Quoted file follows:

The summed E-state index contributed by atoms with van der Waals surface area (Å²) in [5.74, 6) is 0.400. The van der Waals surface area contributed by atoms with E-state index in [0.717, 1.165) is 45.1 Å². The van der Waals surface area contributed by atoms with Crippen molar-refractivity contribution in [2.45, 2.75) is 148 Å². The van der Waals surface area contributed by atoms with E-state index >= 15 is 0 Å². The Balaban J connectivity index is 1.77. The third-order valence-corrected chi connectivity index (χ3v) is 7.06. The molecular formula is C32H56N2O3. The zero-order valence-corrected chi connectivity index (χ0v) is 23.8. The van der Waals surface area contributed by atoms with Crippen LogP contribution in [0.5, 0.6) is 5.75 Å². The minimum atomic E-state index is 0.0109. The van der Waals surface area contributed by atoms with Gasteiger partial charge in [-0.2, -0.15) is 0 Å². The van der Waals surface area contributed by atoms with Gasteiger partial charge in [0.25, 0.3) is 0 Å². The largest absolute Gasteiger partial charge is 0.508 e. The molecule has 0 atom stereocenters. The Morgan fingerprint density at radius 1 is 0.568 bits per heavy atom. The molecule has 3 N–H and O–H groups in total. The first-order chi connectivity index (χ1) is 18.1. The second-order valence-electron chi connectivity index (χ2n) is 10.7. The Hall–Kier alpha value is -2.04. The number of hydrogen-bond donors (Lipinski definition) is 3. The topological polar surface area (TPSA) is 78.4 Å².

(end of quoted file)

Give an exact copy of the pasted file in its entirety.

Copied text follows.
The summed E-state index contributed by atoms with van der Waals surface area (Å²) in [5.74, 6) is 0.400. The van der Waals surface area contributed by atoms with E-state index in [0.717, 1.165) is 45.1 Å². The van der Waals surface area contributed by atoms with Crippen molar-refractivity contribution in [2.45, 2.75) is 148 Å². The van der Waals surface area contributed by atoms with E-state index >= 15 is 0 Å². The Balaban J connectivity index is 1.77. The third-order valence-corrected chi connectivity index (χ3v) is 7.06. The molecular formula is C32H56N2O3. The zero-order valence-corrected chi connectivity index (χ0v) is 23.8. The van der Waals surface area contributed by atoms with Crippen LogP contribution in [0.5, 0.6) is 5.75 Å². The minimum atomic E-state index is 0.0109. The van der Waals surface area contributed by atoms with Gasteiger partial charge in [-0.2, -0.15) is 0 Å². The van der Waals surface area contributed by atoms with Gasteiger partial charge in [0.25, 0.3) is 0 Å². The largest absolute Gasteiger partial charge is 0.508 e. The molecule has 0 atom stereocenters. The Morgan fingerprint density at radius 1 is 0.568 bits per heavy atom. The molecule has 3 N–H and O–H groups in total. The first-order chi connectivity index (χ1) is 18.1. The second-order valence-electron chi connectivity index (χ2n) is 10.7. The Hall–Kier alpha value is -2.04. The number of hydrogen-bond donors (Lipinski definition) is 3. The topological polar surface area (TPSA) is 78.4 Å².